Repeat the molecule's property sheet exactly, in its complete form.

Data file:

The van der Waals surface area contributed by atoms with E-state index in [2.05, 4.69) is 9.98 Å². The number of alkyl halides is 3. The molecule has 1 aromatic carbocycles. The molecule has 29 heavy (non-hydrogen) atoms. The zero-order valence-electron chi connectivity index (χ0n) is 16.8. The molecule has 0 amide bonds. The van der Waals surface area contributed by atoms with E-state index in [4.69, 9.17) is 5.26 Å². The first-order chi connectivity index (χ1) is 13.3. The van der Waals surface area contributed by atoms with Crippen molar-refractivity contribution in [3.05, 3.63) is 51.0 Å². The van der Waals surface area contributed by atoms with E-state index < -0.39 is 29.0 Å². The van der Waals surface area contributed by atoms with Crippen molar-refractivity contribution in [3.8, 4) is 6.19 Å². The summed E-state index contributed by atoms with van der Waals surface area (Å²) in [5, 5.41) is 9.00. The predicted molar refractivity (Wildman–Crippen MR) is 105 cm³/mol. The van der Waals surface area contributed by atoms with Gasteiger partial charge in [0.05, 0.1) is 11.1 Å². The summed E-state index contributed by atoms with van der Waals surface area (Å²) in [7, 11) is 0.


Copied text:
The van der Waals surface area contributed by atoms with E-state index in [2.05, 4.69) is 9.98 Å². The number of alkyl halides is 3. The molecule has 1 aromatic carbocycles. The molecule has 29 heavy (non-hydrogen) atoms. The zero-order valence-electron chi connectivity index (χ0n) is 16.8. The molecule has 0 amide bonds. The van der Waals surface area contributed by atoms with E-state index in [4.69, 9.17) is 5.26 Å². The first-order chi connectivity index (χ1) is 13.3. The van der Waals surface area contributed by atoms with Crippen molar-refractivity contribution in [3.05, 3.63) is 51.0 Å². The van der Waals surface area contributed by atoms with E-state index < -0.39 is 29.0 Å². The van der Waals surface area contributed by atoms with Crippen molar-refractivity contribution in [3.8, 4) is 6.19 Å². The summed E-state index contributed by atoms with van der Waals surface area (Å²) in [5, 5.41) is 9.00. The predicted molar refractivity (Wildman–Crippen MR) is 105 cm³/mol. The van der Waals surface area contributed by atoms with Gasteiger partial charge in [0.05, 0.1) is 11.1 Å². The summed E-state index contributed by atoms with van der Waals surface area (Å²) in [7, 11) is 0.